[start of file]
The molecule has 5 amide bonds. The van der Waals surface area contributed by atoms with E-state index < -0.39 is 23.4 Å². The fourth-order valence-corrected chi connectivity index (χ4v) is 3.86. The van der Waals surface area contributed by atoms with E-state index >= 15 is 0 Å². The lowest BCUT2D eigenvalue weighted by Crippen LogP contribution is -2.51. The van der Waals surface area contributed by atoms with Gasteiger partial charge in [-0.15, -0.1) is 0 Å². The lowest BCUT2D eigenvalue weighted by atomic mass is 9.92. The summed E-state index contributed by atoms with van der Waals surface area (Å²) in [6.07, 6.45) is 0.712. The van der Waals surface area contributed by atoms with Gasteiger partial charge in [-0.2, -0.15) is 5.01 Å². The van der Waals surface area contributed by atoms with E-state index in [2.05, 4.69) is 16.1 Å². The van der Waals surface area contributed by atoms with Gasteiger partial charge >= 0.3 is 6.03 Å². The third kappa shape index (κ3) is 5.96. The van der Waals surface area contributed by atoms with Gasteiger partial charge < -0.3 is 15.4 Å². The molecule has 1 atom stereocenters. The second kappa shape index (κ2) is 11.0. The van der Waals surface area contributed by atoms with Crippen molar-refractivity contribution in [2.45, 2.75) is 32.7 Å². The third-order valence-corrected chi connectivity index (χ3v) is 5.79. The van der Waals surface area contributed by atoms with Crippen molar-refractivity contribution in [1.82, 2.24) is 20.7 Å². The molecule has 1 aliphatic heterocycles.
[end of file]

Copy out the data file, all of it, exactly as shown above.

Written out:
The molecule has 5 amide bonds. The van der Waals surface area contributed by atoms with E-state index < -0.39 is 23.4 Å². The fourth-order valence-corrected chi connectivity index (χ4v) is 3.86. The van der Waals surface area contributed by atoms with E-state index >= 15 is 0 Å². The lowest BCUT2D eigenvalue weighted by Crippen LogP contribution is -2.51. The van der Waals surface area contributed by atoms with Gasteiger partial charge in [-0.15, -0.1) is 0 Å². The lowest BCUT2D eigenvalue weighted by atomic mass is 9.92. The summed E-state index contributed by atoms with van der Waals surface area (Å²) in [6.07, 6.45) is 0.712. The van der Waals surface area contributed by atoms with Gasteiger partial charge in [-0.2, -0.15) is 5.01 Å². The van der Waals surface area contributed by atoms with E-state index in [2.05, 4.69) is 16.1 Å². The van der Waals surface area contributed by atoms with Gasteiger partial charge >= 0.3 is 6.03 Å². The third kappa shape index (κ3) is 5.96. The van der Waals surface area contributed by atoms with Gasteiger partial charge < -0.3 is 15.4 Å². The molecule has 1 atom stereocenters. The second kappa shape index (κ2) is 11.0. The van der Waals surface area contributed by atoms with Crippen molar-refractivity contribution in [2.45, 2.75) is 32.7 Å². The third-order valence-corrected chi connectivity index (χ3v) is 5.79. The van der Waals surface area contributed by atoms with Crippen molar-refractivity contribution in [1.82, 2.24) is 20.7 Å². The molecule has 1 aliphatic heterocycles.